Hidden Cities suffers somewhat from self-indulgent man-child syndrome, but its finer moments made me laugh out loud and think about the role of cities--and the explorers of cities--in human history and society. I love the idea of urban exploration, and admire the rebels who ignore 'keep out' signs in favor of seeing something outside the realm of the ordinary. But at times Gates comes across as immature and selfish. Despite that, I found myself daydreaming about abandoned subway stations and sec ...more
Mar 07, 2014 Jared rated it liked it
This started out strong and had some fun bits, but it sort of fell apart with all of the chest beating and burning man type shit. Sooo cool bro you wore some women's clothes, had sex on a bridge, and attended the most secret parties in sewers. The bragging and dick swinging got out of hand. There was even a bit where he called out someone else for too much bragging... then continued it himself. All of this took away from what could have been a neat book.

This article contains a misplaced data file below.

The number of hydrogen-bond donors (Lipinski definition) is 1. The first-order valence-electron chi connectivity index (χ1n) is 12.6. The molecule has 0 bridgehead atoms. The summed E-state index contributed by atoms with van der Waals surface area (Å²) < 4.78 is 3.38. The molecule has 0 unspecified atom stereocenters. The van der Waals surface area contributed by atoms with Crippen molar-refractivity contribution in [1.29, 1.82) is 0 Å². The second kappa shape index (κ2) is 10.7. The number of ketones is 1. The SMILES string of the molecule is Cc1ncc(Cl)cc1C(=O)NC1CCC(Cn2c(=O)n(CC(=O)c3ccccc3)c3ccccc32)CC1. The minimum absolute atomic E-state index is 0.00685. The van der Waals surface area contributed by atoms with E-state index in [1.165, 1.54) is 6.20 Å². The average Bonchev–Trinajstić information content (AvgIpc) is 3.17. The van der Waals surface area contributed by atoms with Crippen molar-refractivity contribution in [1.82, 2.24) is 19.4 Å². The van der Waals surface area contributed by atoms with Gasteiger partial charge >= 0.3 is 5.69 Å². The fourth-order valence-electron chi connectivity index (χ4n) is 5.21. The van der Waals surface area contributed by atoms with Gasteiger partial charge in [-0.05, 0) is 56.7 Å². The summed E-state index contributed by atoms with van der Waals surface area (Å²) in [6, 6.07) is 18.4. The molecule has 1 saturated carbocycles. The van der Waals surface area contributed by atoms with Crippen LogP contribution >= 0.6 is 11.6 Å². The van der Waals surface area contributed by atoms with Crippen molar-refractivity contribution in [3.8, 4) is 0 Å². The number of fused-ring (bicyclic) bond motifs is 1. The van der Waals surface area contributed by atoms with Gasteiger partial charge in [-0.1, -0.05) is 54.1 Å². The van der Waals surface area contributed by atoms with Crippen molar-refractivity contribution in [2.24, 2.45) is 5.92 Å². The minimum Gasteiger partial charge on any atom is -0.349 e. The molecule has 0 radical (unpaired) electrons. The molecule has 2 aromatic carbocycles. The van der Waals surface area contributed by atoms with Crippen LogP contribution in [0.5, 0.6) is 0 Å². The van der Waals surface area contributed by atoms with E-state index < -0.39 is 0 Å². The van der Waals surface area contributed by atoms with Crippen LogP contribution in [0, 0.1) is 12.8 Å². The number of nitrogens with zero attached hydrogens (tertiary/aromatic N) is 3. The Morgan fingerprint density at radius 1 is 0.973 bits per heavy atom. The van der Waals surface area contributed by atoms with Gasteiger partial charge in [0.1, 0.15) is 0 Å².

May 27, 2013 Nancy rated it really liked it
My work allows me to see things that are not generally available to the public. Mo takes us to places that you must break the rules to see, as well as a good dose of fearlessness. Reading it, I wanted to have the stamina and chutzpah to do the same things knowing that just was never going to happen. So many disappearing worlds - from the wilderness to the hidden urban landscape. An entertaining chronicle.
Jan 29, 2014 Joyce rated it liked it  ·  review of another edition
Shelves: ala-2014
I would have given this book four stars, but the author's sort of "bro-ish" attitude towards women was a turnoff. Parts of the book feel like a bunch of frat boys doing "Jackass" type stunts for the hell of it, which is boring. But when the author is able to step away from that and give us a glimpse into the undergrounds of some of the world's largest cities...well,*that's* compelling.
Kathleen Fowler
Nov 12, 2016 Kathleen Fowler rated it it was ok